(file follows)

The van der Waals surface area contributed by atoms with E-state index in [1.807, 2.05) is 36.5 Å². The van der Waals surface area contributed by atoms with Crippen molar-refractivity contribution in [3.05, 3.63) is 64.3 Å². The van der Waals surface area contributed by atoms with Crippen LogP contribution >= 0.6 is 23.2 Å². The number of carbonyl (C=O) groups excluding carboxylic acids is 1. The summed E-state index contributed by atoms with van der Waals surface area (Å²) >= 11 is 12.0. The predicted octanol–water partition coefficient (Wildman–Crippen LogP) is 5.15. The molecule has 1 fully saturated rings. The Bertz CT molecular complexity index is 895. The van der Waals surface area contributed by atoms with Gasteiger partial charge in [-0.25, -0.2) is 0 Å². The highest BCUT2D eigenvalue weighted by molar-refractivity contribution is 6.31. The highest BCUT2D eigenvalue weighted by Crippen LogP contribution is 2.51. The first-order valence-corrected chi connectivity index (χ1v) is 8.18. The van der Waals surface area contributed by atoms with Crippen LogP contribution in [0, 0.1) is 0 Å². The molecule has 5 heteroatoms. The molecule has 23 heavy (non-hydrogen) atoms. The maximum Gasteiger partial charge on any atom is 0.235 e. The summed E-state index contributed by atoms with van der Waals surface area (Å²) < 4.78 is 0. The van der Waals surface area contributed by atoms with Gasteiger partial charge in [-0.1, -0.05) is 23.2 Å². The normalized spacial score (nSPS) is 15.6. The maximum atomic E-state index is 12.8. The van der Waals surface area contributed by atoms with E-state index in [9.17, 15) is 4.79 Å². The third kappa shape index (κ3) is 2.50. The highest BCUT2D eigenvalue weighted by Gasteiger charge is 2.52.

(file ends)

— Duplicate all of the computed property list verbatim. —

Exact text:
The van der Waals surface area contributed by atoms with E-state index in [1.807, 2.05) is 36.5 Å². The van der Waals surface area contributed by atoms with Crippen molar-refractivity contribution in [3.05, 3.63) is 64.3 Å². The van der Waals surface area contributed by atoms with Crippen LogP contribution >= 0.6 is 23.2 Å². The number of carbonyl (C=O) groups excluding carboxylic acids is 1. The summed E-state index contributed by atoms with van der Waals surface area (Å²) >= 11 is 12.0. The predicted octanol–water partition coefficient (Wildman–Crippen LogP) is 5.15. The molecule has 1 fully saturated rings. The Bertz CT molecular complexity index is 895. The van der Waals surface area contributed by atoms with Gasteiger partial charge in [-0.25, -0.2) is 0 Å². The highest BCUT2D eigenvalue weighted by molar-refractivity contribution is 6.31. The highest BCUT2D eigenvalue weighted by Crippen LogP contribution is 2.51. The first-order valence-corrected chi connectivity index (χ1v) is 8.18. The van der Waals surface area contributed by atoms with Crippen LogP contribution in [0, 0.1) is 0 Å². The molecule has 5 heteroatoms. The molecule has 23 heavy (non-hydrogen) atoms. The maximum Gasteiger partial charge on any atom is 0.235 e. The summed E-state index contributed by atoms with van der Waals surface area (Å²) < 4.78 is 0. The van der Waals surface area contributed by atoms with Gasteiger partial charge in [-0.1, -0.05) is 23.2 Å². The normalized spacial score (nSPS) is 15.6. The maximum atomic E-state index is 12.8. The van der Waals surface area contributed by atoms with E-state index in [9.17, 15) is 4.79 Å². The third kappa shape index (κ3) is 2.50. The highest BCUT2D eigenvalue weighted by Gasteiger charge is 2.52.